Along with the offer letter, CUNY released dozens of emails between Krugman and university officials. “Perhaps I’m being premature or forward,” the Graduate Center’s President, Chase Robinson, tells Krugman in one of them, “but I wanted you to have no doubt that we can provide not just a platform for public interventions and a stimulating academic community—especially, as you will know, because of our investments in the study of inequality—but also a relatively comfortable perch.” Which is undeniably true: $225,000 is more than quadruple New York City’s median household income.
Translation: Please let us shower you with money. (Some of which has been extracted from New York taxpayers -- whose burden, incidentally, Krugman would like to increase). In response to a Twitter challenge from a lefty buddy of mine, I want to make clear that I'm not objecting to a prominent, successful person being compensated -- or even over-compensated -- by an institution. My thoughts exactly:
Great for him that by hard work and smarts, he's now rich. He's a good model of how to make it in America. Whether he sees it or not.— Brian Faughnan (@BrianFaughnan) April 16, 2014
Setting aside Krugman's odious, reactionary politics, the dude won a Nobel Prize and enjoys a major platform at the New York Times. He's profiting handsomely from his achievements. Conservatives aren't the ones who typically bellyache about this sort of thing. Paul Krugman is. A cursory online search reveals a treasure trove of blog posts and columns from the former Enron adviser decrying the "one percent" and egging on the Occupy movement. None has a more enjoyable title, though, than Krugman's essay -- from this past January, no less! -- entitled, "The Myth of the Deserving Rich." In the piece, Krugman allows that people earning, say, between $200,000 and $300,000 may be perfectly innocent, then slaps down the idea that the really rich deserve their success. What is Paul Krugman's aggregate annual income, I wonder? Whatever the answer, I am highly amused that a man who's raking in a quarter-million bucks for what boils down to a ceremonial position once penned a piece about rich people not deserving their wealth. I'd recommend that Krugman offer a masters course in irony during his two-semester "comfortable perch" at CUNY -- but again, he's not required to teach.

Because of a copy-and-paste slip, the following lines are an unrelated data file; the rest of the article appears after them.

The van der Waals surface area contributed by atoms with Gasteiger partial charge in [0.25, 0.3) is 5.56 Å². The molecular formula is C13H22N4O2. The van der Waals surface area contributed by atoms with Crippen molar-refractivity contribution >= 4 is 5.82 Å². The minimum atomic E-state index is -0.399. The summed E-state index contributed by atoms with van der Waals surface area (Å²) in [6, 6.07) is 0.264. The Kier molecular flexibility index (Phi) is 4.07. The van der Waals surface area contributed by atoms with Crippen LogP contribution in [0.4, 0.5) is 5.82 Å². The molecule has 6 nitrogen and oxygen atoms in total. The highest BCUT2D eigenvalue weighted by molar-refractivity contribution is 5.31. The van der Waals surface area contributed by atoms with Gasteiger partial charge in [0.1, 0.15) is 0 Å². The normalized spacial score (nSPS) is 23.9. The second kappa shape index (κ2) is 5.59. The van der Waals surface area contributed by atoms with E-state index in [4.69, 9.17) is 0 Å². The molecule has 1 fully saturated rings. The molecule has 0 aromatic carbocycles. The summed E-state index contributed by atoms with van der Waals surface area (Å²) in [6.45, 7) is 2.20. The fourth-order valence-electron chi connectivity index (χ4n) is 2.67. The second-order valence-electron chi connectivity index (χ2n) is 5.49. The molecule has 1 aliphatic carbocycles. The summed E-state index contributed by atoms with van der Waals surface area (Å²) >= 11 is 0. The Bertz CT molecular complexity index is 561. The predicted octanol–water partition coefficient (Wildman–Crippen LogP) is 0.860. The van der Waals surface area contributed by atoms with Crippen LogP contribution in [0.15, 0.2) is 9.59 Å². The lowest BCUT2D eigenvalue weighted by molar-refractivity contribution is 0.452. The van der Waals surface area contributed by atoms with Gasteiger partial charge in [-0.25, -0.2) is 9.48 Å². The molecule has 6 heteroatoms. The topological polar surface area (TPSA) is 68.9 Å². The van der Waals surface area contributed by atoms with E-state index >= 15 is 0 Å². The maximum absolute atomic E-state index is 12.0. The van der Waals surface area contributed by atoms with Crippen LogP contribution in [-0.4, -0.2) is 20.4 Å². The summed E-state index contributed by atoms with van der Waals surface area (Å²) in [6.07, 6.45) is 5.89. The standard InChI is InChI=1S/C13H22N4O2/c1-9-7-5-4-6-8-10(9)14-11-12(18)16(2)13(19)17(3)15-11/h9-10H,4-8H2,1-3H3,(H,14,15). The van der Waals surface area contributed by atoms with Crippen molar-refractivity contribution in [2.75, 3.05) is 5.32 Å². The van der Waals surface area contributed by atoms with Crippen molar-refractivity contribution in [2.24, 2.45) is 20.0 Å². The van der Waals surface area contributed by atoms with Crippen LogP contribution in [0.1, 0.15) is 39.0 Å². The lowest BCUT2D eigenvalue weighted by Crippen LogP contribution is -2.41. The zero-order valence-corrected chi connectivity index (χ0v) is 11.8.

When a British salon owner and his son hung up an unflattering poster of Kim Jong Un (read: a pretty typical-looking poster of him) as a means of enticing west Londoners to get their haircut at a discounted price, they didn’t expect two shadowy bureaucrats from North Korea’s embassy to show up and demand they take it down. But that’s reportedly what happened, according to the Guardian. The emissaries from North Korea were apparently livid when they saw their dear leader looking rather foolish (as he normally does), and thus fired off a letter to Britain’s Foreign Office exhorting them to (ahem) “stop the provocation”:
"The day after it went up two Asian-looking guys wearing suits turned up. One was taking pictures and the other taking notes," said Nabbach. "I said to my client at the time, 'I think they are North Korean officials.'
"Then they came in. They asked: 'Who put that picture up?' I said I did.